Due to a sharp decrease in the price of solar panels, the cost of installing solar energy in California continues to fall. A new report from the Lawrence Berkeley National Laboratory, located at U.C. Berkeley, found that the per watt cost of small rooftop photovoltaic (PV) systems with less than 10 kilowatt capacity declined nationwide from $12 in 1998 to $5.30 in 2012.
In California, the price per watt of installation for small systems dropped from $6.40 in 2011 to $5.70 in 2012.
The report credited 80 percent of these price reductions to the fact that solar panels themselves are becoming cheaper. Between 2008 and 2012, panels dropped by $2.60 per watt. Other factors, referred to as “soft costs” which include employee wages, permitting fees and other equipment needed for installations, remained relatively flat over the same period. The study’s authors pointed out that further reductions could be achieved if these expenditures were lowered through public policy.
“Soft costs are especially important from the perspective of public policy efforts,” said Galen Barbose of Berkeley Lab’s Environmental Energy Technologies Division, and one of the report’s co-authors, in a news release. “Unlike module prices, which are established based on global supply and demand, soft costs can be influenced more directly by local, state and national policies aimed at accelerating deployment and removing market barriers.”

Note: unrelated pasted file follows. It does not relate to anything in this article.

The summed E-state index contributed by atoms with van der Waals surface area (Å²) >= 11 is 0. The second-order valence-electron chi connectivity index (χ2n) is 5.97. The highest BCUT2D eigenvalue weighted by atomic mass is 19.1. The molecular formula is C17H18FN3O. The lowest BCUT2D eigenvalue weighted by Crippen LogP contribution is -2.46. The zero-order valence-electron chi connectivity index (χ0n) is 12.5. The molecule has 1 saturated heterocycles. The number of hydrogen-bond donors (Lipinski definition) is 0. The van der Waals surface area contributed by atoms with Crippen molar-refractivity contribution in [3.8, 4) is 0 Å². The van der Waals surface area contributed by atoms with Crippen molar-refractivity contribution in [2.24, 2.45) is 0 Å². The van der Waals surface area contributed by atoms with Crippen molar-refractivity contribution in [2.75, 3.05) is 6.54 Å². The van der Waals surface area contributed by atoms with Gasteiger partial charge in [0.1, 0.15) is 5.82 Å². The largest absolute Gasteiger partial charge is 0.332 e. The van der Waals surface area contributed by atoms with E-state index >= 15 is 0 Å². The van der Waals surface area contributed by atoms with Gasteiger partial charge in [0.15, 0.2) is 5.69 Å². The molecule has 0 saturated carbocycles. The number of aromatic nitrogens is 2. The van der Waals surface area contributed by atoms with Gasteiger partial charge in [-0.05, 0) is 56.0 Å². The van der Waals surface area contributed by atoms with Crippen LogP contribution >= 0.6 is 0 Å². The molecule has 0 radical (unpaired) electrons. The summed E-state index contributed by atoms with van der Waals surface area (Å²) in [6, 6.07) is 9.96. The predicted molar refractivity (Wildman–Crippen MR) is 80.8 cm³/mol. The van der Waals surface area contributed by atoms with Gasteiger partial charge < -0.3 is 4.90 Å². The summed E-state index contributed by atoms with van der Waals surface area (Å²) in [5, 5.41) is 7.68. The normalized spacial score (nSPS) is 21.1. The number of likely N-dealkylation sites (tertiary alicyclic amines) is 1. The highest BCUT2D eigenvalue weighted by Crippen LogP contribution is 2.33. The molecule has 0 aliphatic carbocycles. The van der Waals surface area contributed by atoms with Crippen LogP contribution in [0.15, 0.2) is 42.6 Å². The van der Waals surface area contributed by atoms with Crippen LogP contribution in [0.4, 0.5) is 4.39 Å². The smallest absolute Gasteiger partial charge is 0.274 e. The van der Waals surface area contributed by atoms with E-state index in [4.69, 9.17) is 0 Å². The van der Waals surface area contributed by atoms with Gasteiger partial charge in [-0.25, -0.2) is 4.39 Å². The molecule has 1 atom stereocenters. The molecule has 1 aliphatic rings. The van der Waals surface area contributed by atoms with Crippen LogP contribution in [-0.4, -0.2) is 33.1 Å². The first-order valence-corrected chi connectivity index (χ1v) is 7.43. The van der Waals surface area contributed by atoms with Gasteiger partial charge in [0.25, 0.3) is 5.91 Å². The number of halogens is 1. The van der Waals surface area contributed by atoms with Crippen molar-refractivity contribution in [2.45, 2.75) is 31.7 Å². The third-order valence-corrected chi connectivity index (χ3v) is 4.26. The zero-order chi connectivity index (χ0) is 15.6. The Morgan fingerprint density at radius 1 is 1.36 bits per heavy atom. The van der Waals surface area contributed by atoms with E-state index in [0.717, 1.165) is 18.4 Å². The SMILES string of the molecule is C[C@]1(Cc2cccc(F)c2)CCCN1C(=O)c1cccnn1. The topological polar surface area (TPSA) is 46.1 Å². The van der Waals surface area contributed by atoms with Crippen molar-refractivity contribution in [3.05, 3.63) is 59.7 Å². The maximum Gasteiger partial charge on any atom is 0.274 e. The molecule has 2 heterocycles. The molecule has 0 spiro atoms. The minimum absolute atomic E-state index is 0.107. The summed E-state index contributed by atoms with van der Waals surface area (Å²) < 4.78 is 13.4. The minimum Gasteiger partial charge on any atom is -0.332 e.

Among the proposals that have been put forward by solar energy industry advocates and lawmakers are reforms to the licensing and permit process to make it more streamlined. There have also been calls to reinvest in the California Solar Initiative, funding for which has largely been spent. But even absent these solutions, it’s clear that a solar electric system is becoming more affordable and accessible to a larger share of the population.